Ann Richards (Educator, Activist, Politician, Author)

Ann Richards (Educator, Activist, Politician, Author)

Dorothy Ann Willis Richards (September 1, 1933 – September 13, 2006) was an educator, author, American politician and the 45th Governor of Texas.

Her 1988 DNC keynote address was listed as #38 in American Rhetoric's Top 100 Speeches of the 20th Century (listed by rank).

David and Ann Richards had four children named Cecile, Daniel, Clark, and Ellen.

By the 1970s, Richards was an accomplished political worker, having worked to elect liberal Democrats Sarah Weddington and Wilhelmina Delco to the Texas Legislature, and having presented training sessions throughout the state on campaign techniques for women candidates and managers. She supported ratification of the Equal Rights Amendment to the U.S. Constitution, presenting the amendment to the delegates of the National Women's Conference, held in Houston in 1978, but the amendment was never ratified by enough states to become part of the Constitution.

In 1976, Richards ran against and defeated a three-term incumbent on the four-member Travis County, Texas Commissioners' Court; she took 81.4 percent of the vote against Libertarian opponent Laurel Freeman to win re-election in 1980.

After the incumbent Texas State Treasurer, Warren G. Harding (no relation to the former U.S. president of the same name), became mired in legal troubles in 1982, Richards won the Democratic nomination for that post. Winning election against a Republican opponent in November that year, Richards became the first woman elected to statewide office in more than fifty years.

In 1986, she was re-elected treasurer without opposition. Richards was a popular and proactive treasurer who worked to maximize the return of Texas state investments. Richards said that when she took office, the Treasury Department was run something like a 1930s country bank, with deposits that didn't earn interest. At the 1984 Democratic National Convention, Richards delivered one of the nominating speeches for nominee Walter Mondale, and she campaigned actively for the Mondale/Ferraro ticket in Texas, even though President Ronald Reagan enjoyed great popularity in her state.

In 1990, Texas' Republican governor, Bill Clements, decided not to run for re-election to a third nonconsecutive term. Richards painted herself as a sensible progressive, and won the Democratic gubernatorial nomination against Attorney General (and former U.S. representative) Jim Mattox of Dallas and former Governor Mark White of Houston. Mattox ran a particularly abrasive campaign against Richards, accusing her of having drug problems beyond alcoholism. The Republicans nominated colorful multi-millionaire rancher Clayton W. Williams, Jr., of Fort Stockton and Midland. Republican political activist Susan Weddington of San Antonio, a Williams supporter, placed a black wreath that read "Death to the Family" at the door of Richards's campaign headquarters in Austin. After a series of legendary gaffes by Williams (most notably a joke about the crime of rape), Richards narrowly won on November 6, 1990 by a margin of 49-47 percent. Libertarian Party candidate Jeff Daiell drew 3.3 percent in an effort that included television spots and considerable personal campaigning. Richards was inaugurated governor the following January.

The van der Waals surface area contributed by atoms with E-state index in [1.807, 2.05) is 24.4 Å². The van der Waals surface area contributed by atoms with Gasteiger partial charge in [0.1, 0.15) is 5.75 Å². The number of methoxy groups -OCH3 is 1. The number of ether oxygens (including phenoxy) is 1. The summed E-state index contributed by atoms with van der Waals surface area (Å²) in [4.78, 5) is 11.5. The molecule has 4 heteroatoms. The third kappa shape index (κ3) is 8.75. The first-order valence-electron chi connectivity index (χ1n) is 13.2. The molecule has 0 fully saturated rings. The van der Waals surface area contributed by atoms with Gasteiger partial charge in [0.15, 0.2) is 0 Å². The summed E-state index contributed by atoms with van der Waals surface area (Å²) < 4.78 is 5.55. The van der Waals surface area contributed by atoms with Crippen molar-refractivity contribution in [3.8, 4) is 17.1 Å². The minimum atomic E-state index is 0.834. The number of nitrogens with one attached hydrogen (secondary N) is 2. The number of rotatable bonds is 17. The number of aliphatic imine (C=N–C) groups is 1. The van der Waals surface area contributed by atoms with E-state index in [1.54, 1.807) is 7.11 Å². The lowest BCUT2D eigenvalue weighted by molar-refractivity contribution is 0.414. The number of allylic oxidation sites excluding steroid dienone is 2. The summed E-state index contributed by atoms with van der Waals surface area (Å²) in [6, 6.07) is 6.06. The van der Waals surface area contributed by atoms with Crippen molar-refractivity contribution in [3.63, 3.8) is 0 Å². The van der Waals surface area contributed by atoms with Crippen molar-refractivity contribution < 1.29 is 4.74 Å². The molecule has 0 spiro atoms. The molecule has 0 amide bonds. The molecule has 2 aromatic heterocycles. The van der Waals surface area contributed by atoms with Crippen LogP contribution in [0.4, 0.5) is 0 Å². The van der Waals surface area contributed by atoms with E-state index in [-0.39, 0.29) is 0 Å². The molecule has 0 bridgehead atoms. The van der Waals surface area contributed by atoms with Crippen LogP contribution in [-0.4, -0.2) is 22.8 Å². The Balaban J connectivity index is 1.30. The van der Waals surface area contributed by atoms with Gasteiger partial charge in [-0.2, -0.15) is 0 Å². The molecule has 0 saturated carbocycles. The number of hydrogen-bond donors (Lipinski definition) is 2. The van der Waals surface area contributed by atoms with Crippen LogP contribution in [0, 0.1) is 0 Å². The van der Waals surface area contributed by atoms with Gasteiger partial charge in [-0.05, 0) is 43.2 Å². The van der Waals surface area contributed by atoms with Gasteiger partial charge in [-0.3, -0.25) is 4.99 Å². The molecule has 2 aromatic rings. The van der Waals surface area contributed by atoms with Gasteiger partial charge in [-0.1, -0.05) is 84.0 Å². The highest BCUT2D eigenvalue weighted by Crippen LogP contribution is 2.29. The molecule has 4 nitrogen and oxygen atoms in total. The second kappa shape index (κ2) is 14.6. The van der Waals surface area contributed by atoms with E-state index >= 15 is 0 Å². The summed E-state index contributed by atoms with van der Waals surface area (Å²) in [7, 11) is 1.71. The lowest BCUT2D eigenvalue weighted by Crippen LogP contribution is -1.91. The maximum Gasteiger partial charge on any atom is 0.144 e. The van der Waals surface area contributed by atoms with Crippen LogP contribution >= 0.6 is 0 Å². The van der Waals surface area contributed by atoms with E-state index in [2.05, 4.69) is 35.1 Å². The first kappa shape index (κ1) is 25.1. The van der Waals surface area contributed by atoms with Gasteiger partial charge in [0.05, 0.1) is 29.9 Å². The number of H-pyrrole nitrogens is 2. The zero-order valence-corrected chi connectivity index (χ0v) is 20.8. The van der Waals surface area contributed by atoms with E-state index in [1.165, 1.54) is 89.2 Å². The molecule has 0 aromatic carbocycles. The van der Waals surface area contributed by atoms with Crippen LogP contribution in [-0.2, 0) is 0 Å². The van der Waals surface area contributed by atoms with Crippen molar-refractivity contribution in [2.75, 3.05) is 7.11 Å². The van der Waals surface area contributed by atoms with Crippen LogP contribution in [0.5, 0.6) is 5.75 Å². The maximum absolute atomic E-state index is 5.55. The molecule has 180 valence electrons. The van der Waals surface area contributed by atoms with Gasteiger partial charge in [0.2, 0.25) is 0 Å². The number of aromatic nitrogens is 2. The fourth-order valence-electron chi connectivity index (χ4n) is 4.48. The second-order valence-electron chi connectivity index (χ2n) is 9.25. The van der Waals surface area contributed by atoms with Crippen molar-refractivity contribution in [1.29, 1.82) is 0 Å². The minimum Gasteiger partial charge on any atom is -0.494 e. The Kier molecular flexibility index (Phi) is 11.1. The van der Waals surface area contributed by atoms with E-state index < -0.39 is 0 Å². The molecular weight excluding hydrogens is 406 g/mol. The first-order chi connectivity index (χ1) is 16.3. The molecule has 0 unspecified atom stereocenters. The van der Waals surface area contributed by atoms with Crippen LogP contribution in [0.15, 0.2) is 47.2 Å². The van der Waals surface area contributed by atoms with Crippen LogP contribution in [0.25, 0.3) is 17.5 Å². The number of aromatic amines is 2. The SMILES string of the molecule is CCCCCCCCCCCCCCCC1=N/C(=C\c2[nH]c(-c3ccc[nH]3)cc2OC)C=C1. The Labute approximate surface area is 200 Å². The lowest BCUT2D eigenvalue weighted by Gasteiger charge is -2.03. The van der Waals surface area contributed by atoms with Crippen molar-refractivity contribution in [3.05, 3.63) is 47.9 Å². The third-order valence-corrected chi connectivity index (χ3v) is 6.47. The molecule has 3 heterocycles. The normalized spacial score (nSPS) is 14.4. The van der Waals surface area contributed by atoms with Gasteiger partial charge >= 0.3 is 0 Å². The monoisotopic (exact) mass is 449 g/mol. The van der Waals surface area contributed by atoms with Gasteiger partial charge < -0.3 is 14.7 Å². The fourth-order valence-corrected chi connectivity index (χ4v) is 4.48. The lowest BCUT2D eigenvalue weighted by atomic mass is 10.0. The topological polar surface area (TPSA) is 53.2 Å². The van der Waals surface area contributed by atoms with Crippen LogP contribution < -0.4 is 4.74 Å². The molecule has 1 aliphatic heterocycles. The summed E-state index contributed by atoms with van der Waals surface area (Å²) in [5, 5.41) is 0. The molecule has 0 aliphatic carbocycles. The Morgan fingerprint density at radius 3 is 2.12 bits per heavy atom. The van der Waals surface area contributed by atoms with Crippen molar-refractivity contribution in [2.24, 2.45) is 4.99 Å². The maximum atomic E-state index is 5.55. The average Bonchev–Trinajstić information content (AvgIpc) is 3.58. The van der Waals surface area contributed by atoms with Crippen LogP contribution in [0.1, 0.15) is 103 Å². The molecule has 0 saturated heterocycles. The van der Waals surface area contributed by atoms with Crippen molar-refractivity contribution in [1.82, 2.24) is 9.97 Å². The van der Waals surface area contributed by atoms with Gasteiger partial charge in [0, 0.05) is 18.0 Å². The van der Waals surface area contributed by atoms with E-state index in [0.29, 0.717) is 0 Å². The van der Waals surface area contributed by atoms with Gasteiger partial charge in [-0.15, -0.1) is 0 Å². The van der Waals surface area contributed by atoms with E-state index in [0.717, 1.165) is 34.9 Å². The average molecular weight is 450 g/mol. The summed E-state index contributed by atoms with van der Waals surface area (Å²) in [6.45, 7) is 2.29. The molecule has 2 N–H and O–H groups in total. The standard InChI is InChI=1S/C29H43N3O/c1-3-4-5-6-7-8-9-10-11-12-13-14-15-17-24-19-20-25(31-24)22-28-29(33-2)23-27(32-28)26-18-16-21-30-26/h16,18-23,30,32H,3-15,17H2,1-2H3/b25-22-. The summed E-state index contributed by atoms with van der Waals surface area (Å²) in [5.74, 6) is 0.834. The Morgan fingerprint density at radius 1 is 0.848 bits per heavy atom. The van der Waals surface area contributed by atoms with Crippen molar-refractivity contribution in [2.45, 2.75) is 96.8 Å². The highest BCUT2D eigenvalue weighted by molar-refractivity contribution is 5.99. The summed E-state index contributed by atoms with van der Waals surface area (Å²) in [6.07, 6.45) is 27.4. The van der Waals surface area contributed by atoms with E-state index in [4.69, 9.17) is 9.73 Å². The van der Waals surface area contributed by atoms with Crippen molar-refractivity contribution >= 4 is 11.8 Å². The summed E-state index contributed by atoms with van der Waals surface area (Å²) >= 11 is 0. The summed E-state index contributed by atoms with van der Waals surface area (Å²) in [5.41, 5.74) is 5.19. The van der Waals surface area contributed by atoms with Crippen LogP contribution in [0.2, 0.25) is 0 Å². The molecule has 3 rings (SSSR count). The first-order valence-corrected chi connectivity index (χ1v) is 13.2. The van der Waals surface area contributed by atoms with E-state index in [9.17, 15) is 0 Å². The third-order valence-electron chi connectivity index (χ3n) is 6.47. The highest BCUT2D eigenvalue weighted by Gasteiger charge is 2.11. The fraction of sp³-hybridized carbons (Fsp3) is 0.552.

Although officially she was the second woman to hold Texas's top office, Richards is considered the first woman elected governor of Texas in her own right, since twice-elected Miriam "Ma" Ferguson is often discounted as having been a proxy for impeached governor James E. "Pa" Ferguson, her husband.


While the events of 9/11 motivated many New Yorkers to leave the city, Liz Smith wrote that it drove the former governor to that city in which she would spend the last five years of her life.

In March 2006, Richards disclosed that she had been diagnosed with esophageal cancer, a disease with increased prevalence in those with histories of long term alcohol and tobacco use. She received treatment at The University of Texas M. D. Anderson Cancer Center in Houston. Richards' lifetime use of both were likely the greatest contributors to her death. Near the end of her life it was noted that "[She] admitted to heavy drinking and smoking in her younger years, saying she "smoked like a chimney and drank like a fish.""

She died from the cancer on the night of September 13, 2006, at her home in Austin, surrounded by her family. Richards is interred at Texas State Cemetery in Austin. She was survived by her four children, their spouses, and eight grandchildren. Three memorial services were held.

The Ann Richards School for Young Women Leaders (ARS) is a public, all-girls college preparatory school of choice founded to educate young women from diverse backgrounds, and serves grades 6 - 12 within the Austin Independent School District (AISD). ARS is part of the Young Women's Preparatory Network (YWPN), a member of the National Coalition of Girls' Schools (NCGS), and an affiliate school of the Young Women's Leadership Network (YWLN).

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